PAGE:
Japanese Prime Minister Shinzo Abe is often the subject of some debate when it comes to his speeches. He has a tendency to glorify Japan’s role in the Second World War, while taking a sometimes aggressive stance on foreign relations. When he spoke on the anniversary of the Battle of Okinawa back in June, many reporters began to question whether or not Shinzo Abe really has a full understanding of the lessons that can be learned from war.
The Battle of Okinawa lasted almost three months and claimed hundreds of thousands of lives in the process. Of all Pacific battles during the Second World War, it was the absolute deadliest. As such, Japan is sure to remember the battle every year on its anniversary. At the most recent round of ceremonies, Shinzo Abe was present to give a public speech. He spoke amid numerous other speakers who were present for the battle. Needless to say, their stories were far from whimsical. They spoke of civilian deaths, legally ordered executions, widespread starvation, and numerous other horrors. Together, they presented a startling and terrifying depiction of WWII.
Typical of his generally aggressive politics, the Japanese Prime Minister is dissatisfied with the current layout of Japanese defense policy. Ever since the Second World War, specifically the Battle of Okinawa, much of Japan has taken a pacifist stance with which Shinzo Abe does not quite agree. Under current policy, Japan cannot wage war in defense of their allies. Despite the horrors of war which many Japanese citizens would prefer to avoid, he would like the right to strike preemptively against anyone who threatens Japan’s allied nations, the Forbes reports.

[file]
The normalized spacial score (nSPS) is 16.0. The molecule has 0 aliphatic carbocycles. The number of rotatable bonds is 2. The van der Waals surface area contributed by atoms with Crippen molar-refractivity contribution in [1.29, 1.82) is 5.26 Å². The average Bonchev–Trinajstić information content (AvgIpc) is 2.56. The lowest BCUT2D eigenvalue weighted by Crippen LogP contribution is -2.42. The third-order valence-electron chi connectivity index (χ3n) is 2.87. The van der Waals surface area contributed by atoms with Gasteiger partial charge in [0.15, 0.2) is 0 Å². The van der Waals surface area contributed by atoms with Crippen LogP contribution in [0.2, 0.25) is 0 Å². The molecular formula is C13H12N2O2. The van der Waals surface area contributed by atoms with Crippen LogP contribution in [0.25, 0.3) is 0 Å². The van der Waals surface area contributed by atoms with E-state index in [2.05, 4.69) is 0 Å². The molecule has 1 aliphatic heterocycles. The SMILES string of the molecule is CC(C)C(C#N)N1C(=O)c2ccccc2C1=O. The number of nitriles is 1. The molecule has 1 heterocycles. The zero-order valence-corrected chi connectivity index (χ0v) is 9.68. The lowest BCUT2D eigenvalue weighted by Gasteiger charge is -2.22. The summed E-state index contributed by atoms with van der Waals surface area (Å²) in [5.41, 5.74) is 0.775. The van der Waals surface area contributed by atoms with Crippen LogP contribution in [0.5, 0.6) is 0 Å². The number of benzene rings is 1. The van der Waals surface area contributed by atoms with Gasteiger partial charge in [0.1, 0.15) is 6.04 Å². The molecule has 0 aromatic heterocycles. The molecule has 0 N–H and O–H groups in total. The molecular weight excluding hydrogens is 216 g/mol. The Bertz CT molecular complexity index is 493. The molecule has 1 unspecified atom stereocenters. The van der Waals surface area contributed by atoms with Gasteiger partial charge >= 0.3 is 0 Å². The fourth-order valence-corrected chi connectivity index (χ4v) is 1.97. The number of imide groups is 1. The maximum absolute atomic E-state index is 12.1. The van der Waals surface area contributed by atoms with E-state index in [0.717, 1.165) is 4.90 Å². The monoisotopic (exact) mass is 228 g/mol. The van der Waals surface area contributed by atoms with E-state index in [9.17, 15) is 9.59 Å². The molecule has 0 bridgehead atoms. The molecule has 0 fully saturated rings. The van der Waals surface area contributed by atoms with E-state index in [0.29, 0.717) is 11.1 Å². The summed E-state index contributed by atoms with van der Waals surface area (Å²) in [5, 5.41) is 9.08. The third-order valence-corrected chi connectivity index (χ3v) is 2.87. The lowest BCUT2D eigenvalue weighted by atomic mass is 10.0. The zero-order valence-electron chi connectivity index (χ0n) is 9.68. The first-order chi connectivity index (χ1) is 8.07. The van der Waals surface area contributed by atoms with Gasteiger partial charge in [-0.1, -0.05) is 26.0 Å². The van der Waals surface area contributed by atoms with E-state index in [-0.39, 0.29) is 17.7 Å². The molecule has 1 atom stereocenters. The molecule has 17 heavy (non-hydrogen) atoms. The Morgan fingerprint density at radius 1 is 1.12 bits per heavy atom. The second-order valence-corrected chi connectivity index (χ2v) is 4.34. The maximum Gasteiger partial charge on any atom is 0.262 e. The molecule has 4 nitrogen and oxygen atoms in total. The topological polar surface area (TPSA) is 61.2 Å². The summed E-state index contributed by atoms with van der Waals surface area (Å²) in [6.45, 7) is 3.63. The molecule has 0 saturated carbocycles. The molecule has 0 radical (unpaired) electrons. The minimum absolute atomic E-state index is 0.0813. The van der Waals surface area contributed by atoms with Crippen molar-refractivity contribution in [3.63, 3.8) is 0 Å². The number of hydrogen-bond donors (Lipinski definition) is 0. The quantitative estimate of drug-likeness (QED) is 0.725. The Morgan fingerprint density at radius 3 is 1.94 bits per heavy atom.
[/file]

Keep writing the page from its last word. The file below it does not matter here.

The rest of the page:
Changes to current Japanese policies may be soon underway. All that needs to happen is for the Cabinet to decide that it is time for the old policy to be abandoned. After that, Prime Minister Shinzo Abe will be able to get his way without so much as a vote. Many feel that this is a misstep, that Japan should keep its pacifist ways intact. If the Prime Minister is set on getting his way, however, then this will not likely happen.
Prime Minister Shinzo Abe is known for taking an aggressive stance in many circumstances. Even with Japan having just recently engaged in remembrance ceremonies for the Battle of Okinawa, Shinzo Abe appears to have very little interest in leaving this aggression at the door in favor of passivity. This does not mean Japan will immediately enter into conflict the second their policies are changed, but many are wondering what precisely Japan’s future does hold.